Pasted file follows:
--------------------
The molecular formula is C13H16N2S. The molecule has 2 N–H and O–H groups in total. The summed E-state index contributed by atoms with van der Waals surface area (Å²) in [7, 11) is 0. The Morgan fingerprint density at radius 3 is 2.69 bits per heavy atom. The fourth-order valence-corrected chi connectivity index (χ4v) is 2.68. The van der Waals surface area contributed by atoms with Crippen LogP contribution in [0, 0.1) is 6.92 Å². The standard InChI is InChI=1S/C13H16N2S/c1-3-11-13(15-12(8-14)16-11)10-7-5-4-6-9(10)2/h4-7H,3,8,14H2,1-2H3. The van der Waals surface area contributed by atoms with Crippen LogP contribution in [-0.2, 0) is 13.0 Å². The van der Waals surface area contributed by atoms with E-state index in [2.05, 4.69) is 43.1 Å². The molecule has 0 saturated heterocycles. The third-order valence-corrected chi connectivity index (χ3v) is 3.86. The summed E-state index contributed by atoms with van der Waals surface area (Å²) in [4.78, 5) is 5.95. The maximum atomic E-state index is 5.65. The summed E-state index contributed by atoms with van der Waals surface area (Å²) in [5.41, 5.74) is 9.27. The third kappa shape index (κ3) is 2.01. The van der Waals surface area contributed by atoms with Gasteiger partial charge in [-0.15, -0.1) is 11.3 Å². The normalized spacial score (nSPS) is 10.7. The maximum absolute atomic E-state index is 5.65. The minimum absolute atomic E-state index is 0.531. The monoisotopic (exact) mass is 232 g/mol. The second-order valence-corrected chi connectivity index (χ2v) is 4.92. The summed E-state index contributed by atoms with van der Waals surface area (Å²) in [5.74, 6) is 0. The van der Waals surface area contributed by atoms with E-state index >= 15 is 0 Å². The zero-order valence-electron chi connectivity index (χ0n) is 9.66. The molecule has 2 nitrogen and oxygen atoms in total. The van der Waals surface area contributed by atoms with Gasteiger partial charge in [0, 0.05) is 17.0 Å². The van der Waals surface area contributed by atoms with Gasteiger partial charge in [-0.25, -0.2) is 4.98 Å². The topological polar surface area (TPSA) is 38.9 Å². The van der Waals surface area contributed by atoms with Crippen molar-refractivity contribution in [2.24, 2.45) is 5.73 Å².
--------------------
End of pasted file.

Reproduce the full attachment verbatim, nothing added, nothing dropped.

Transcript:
The molecular formula is C13H16N2S. The molecule has 2 N–H and O–H groups in total. The summed E-state index contributed by atoms with van der Waals surface area (Å²) in [7, 11) is 0. The Morgan fingerprint density at radius 3 is 2.69 bits per heavy atom. The fourth-order valence-corrected chi connectivity index (χ4v) is 2.68. The van der Waals surface area contributed by atoms with Crippen LogP contribution in [0, 0.1) is 6.92 Å². The standard InChI is InChI=1S/C13H16N2S/c1-3-11-13(15-12(8-14)16-11)10-7-5-4-6-9(10)2/h4-7H,3,8,14H2,1-2H3. The van der Waals surface area contributed by atoms with Crippen LogP contribution in [-0.2, 0) is 13.0 Å². The van der Waals surface area contributed by atoms with E-state index in [2.05, 4.69) is 43.1 Å². The molecule has 0 saturated heterocycles. The third-order valence-corrected chi connectivity index (χ3v) is 3.86. The summed E-state index contributed by atoms with van der Waals surface area (Å²) in [4.78, 5) is 5.95. The maximum atomic E-state index is 5.65. The summed E-state index contributed by atoms with van der Waals surface area (Å²) in [5.41, 5.74) is 9.27. The third kappa shape index (κ3) is 2.01. The van der Waals surface area contributed by atoms with Gasteiger partial charge in [-0.15, -0.1) is 11.3 Å². The normalized spacial score (nSPS) is 10.7. The maximum absolute atomic E-state index is 5.65. The minimum absolute atomic E-state index is 0.531. The monoisotopic (exact) mass is 232 g/mol. The second-order valence-corrected chi connectivity index (χ2v) is 4.92. The summed E-state index contributed by atoms with van der Waals surface area (Å²) in [5.74, 6) is 0. The van der Waals surface area contributed by atoms with E-state index >= 15 is 0 Å². The zero-order valence-electron chi connectivity index (χ0n) is 9.66. The molecule has 2 nitrogen and oxygen atoms in total. The van der Waals surface area contributed by atoms with Gasteiger partial charge in [0, 0.05) is 17.0 Å². The van der Waals surface area contributed by atoms with Gasteiger partial charge in [-0.25, -0.2) is 4.98 Å². The topological polar surface area (TPSA) is 38.9 Å². The van der Waals surface area contributed by atoms with Crippen molar-refractivity contribution in [2.24, 2.45) is 5.73 Å².